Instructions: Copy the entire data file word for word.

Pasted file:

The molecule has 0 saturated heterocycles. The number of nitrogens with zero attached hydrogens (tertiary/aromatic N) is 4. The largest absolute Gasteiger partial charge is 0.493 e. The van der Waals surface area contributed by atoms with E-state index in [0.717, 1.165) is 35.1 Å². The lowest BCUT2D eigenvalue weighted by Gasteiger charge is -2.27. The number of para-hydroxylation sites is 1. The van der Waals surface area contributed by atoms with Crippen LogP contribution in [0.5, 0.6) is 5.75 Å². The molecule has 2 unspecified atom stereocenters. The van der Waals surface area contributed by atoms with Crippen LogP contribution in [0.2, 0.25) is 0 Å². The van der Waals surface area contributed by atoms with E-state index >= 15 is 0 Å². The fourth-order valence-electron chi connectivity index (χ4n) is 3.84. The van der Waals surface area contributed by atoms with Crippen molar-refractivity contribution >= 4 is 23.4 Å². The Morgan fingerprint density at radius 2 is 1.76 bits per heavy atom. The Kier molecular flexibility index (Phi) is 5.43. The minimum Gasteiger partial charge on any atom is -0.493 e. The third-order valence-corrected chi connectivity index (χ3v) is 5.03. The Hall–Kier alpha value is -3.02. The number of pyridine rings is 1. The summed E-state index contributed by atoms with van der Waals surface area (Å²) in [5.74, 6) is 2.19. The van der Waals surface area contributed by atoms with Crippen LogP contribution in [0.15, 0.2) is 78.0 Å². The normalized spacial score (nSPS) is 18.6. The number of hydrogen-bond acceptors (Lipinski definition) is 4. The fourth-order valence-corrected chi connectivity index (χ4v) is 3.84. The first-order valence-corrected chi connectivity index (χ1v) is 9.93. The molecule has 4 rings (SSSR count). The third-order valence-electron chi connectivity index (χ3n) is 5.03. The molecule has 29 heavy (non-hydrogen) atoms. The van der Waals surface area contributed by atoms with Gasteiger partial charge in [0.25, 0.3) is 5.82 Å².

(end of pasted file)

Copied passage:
The molecule has 0 saturated heterocycles. The number of nitrogens with zero attached hydrogens (tertiary/aromatic N) is 4. The largest absolute Gasteiger partial charge is 0.493 e. The van der Waals surface area contributed by atoms with E-state index in [0.717, 1.165) is 35.1 Å². The lowest BCUT2D eigenvalue weighted by Gasteiger charge is -2.27. The number of para-hydroxylation sites is 1. The van der Waals surface area contributed by atoms with Crippen LogP contribution in [0.5, 0.6) is 5.75 Å². The molecule has 2 unspecified atom stereocenters. The van der Waals surface area contributed by atoms with Crippen LogP contribution in [0.2, 0.25) is 0 Å². The van der Waals surface area contributed by atoms with E-state index >= 15 is 0 Å². The fourth-order valence-electron chi connectivity index (χ4n) is 3.84. The van der Waals surface area contributed by atoms with Crippen molar-refractivity contribution >= 4 is 23.4 Å². The Morgan fingerprint density at radius 2 is 1.76 bits per heavy atom. The Kier molecular flexibility index (Phi) is 5.43. The minimum Gasteiger partial charge on any atom is -0.493 e. The third-order valence-corrected chi connectivity index (χ3v) is 5.03. The Hall–Kier alpha value is -3.02. The number of pyridine rings is 1. The summed E-state index contributed by atoms with van der Waals surface area (Å²) in [5.74, 6) is 2.19. The van der Waals surface area contributed by atoms with Crippen LogP contribution in [0.15, 0.2) is 78.0 Å². The normalized spacial score (nSPS) is 18.6. The number of hydrogen-bond acceptors (Lipinski definition) is 4. The fourth-order valence-corrected chi connectivity index (χ4v) is 3.84. The first-order valence-corrected chi connectivity index (χ1v) is 9.93. The molecule has 4 rings (SSSR count). The third-order valence-electron chi connectivity index (χ3n) is 5.03. The molecule has 29 heavy (non-hydrogen) atoms. The van der Waals surface area contributed by atoms with Gasteiger partial charge in [0.25, 0.3) is 5.82 Å².